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      Louise Currie

      • 100
      • April 7, 1913 in Oklahoma City, Oklahoma, USA
      • September 8, 2013

      a B movie and serial actress of the 1940s. Born Louise Gunter in Oklahoma City, Oklahoma, she attended Sarah Lawrence College in Bronxville, New York. Moving to Hollywood, Currie enrolled in Max Reinhardt's drama school. “At the time, I was not necessarily a movie fan, but once I came to California, of course, that’s what California’s all about, the movie industry.” Attracting the interest of movie scouts while appearing in one of the school’s stage productions, Currie surprised them by expressing no desire at that point to enter movies. She wanted to wait until she graduated, and was better equipped as an actress, before she decided her next career move. When she was ready, she signed with agent Sue Carol. After she made a movie at Columbia, Harry Cohn wanted to put her under contract, but Currie would have none of it – she thought it “would maybe be more interesting to freelance.” She stated in 1999 that that was “more fun for me because I was able to pick and choose and do what I wanted, rather than all the little contract players who had to do exactly as they were told and go into films that they didn’t want or like. So, I had my independence, and I chose to do it that way.” The not-overly-ambitious Currie worked steadily during the next few years, with small, uncredited parts in As and leads in Poverty Row flicks. She found herself in a bunch of Westerns – her bullwhip-carrying role in GUN TOWN was her favorite – and also as the heroine in Bela Lugosi’s THE APE MAN. She was again menaced by Bela in VOODOO MAN. Her most enduring and fondly remembered credit is ADVENTURES OF CAPTAIN MARVEL, considered by many the greatest cliffhanger of all time; two years later, she acted for 12 episodes opposite another serial marvel: THE MASKED MARVEL. Currie enjoyed the fast-paced shooting schedules of her B movies and serials: “Fortunately, I had enough training that I could do my scenes and not mess them up, not muff the lines. And I thought that was more stimulating and interesting than pictures like CITIZEN KANE [in which she played a reporter], where you just sat on a set for endless hours, doing nothing – which to me was just a trial and a bore. So I sort of enjoyed the activity, and the fact that you could do something quickly and do it well, and have it finished... But I’m sure that most of the people that started with big A productions would never have understood that, or been able to cope with it!”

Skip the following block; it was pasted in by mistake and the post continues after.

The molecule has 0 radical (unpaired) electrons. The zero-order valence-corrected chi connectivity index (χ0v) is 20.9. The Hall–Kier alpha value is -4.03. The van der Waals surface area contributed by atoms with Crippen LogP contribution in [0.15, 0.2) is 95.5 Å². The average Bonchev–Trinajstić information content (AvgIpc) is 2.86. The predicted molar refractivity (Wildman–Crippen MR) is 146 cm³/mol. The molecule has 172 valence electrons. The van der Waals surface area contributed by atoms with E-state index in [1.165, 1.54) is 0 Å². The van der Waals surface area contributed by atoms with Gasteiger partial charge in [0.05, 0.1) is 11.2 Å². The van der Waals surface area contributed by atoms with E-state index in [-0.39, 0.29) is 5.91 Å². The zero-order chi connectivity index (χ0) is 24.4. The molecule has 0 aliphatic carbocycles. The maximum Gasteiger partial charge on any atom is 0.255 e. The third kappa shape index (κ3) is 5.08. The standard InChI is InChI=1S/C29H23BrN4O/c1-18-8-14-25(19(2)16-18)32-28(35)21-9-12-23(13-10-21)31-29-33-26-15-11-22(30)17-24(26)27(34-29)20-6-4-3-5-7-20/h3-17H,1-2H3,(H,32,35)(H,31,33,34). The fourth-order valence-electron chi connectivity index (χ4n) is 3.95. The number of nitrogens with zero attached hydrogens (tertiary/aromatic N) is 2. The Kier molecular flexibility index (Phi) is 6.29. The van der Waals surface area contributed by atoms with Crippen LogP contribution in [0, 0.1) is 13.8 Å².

Actor

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